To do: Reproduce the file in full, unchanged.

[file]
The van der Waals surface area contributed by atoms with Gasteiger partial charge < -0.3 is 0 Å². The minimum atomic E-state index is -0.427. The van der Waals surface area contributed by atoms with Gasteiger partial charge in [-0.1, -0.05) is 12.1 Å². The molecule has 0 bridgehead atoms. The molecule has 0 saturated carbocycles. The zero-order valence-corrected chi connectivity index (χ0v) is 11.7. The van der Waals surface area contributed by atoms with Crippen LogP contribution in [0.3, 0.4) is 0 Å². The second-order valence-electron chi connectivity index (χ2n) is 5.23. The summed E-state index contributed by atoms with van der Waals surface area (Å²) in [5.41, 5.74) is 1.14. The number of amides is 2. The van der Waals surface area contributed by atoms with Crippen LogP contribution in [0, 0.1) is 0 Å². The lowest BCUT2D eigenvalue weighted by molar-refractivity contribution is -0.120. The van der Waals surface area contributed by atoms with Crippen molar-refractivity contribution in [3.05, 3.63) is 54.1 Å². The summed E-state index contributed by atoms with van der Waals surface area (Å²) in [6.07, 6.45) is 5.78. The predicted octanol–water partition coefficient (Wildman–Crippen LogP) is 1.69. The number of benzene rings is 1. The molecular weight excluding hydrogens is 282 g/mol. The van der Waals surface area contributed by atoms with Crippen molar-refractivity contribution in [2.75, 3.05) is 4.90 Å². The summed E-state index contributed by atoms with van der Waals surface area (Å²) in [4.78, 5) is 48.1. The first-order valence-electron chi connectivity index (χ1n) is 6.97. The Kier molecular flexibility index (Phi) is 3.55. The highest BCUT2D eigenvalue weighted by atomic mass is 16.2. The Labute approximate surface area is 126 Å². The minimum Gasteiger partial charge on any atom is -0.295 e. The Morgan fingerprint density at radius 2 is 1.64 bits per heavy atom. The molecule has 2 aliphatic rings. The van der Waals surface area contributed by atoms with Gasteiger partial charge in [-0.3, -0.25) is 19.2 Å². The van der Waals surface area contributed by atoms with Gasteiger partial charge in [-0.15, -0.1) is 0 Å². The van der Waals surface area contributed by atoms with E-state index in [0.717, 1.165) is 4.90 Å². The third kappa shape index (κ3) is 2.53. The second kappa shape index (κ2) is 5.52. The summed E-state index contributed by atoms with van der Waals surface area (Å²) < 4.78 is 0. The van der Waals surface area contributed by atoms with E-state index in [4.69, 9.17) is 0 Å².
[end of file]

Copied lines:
The van der Waals surface area contributed by atoms with Gasteiger partial charge < -0.3 is 0 Å². The minimum atomic E-state index is -0.427. The van der Waals surface area contributed by atoms with Gasteiger partial charge in [-0.1, -0.05) is 12.1 Å². The molecule has 0 bridgehead atoms. The molecule has 0 saturated carbocycles. The zero-order valence-corrected chi connectivity index (χ0v) is 11.7. The van der Waals surface area contributed by atoms with Crippen LogP contribution in [0.3, 0.4) is 0 Å². The second-order valence-electron chi connectivity index (χ2n) is 5.23. The summed E-state index contributed by atoms with van der Waals surface area (Å²) in [5.41, 5.74) is 1.14. The number of amides is 2. The van der Waals surface area contributed by atoms with Crippen LogP contribution in [0, 0.1) is 0 Å². The lowest BCUT2D eigenvalue weighted by molar-refractivity contribution is -0.120. The van der Waals surface area contributed by atoms with Crippen molar-refractivity contribution in [3.05, 3.63) is 54.1 Å². The summed E-state index contributed by atoms with van der Waals surface area (Å²) in [6.07, 6.45) is 5.78. The predicted octanol–water partition coefficient (Wildman–Crippen LogP) is 1.69. The number of benzene rings is 1. The molecular weight excluding hydrogens is 282 g/mol. The van der Waals surface area contributed by atoms with Crippen molar-refractivity contribution in [2.75, 3.05) is 4.90 Å². The summed E-state index contributed by atoms with van der Waals surface area (Å²) in [4.78, 5) is 48.1. The first-order valence-electron chi connectivity index (χ1n) is 6.97. The Kier molecular flexibility index (Phi) is 3.55. The highest BCUT2D eigenvalue weighted by atomic mass is 16.2. The Labute approximate surface area is 126 Å². The minimum Gasteiger partial charge on any atom is -0.295 e. The Morgan fingerprint density at radius 2 is 1.64 bits per heavy atom. The molecule has 2 aliphatic rings. The van der Waals surface area contributed by atoms with Gasteiger partial charge in [-0.3, -0.25) is 19.2 Å². The van der Waals surface area contributed by atoms with Gasteiger partial charge in [-0.15, -0.1) is 0 Å². The van der Waals surface area contributed by atoms with E-state index in [0.717, 1.165) is 4.90 Å². The third kappa shape index (κ3) is 2.53. The second kappa shape index (κ2) is 5.52. The summed E-state index contributed by atoms with van der Waals surface area (Å²) < 4.78 is 0. The van der Waals surface area contributed by atoms with E-state index in [4.69, 9.17) is 0 Å².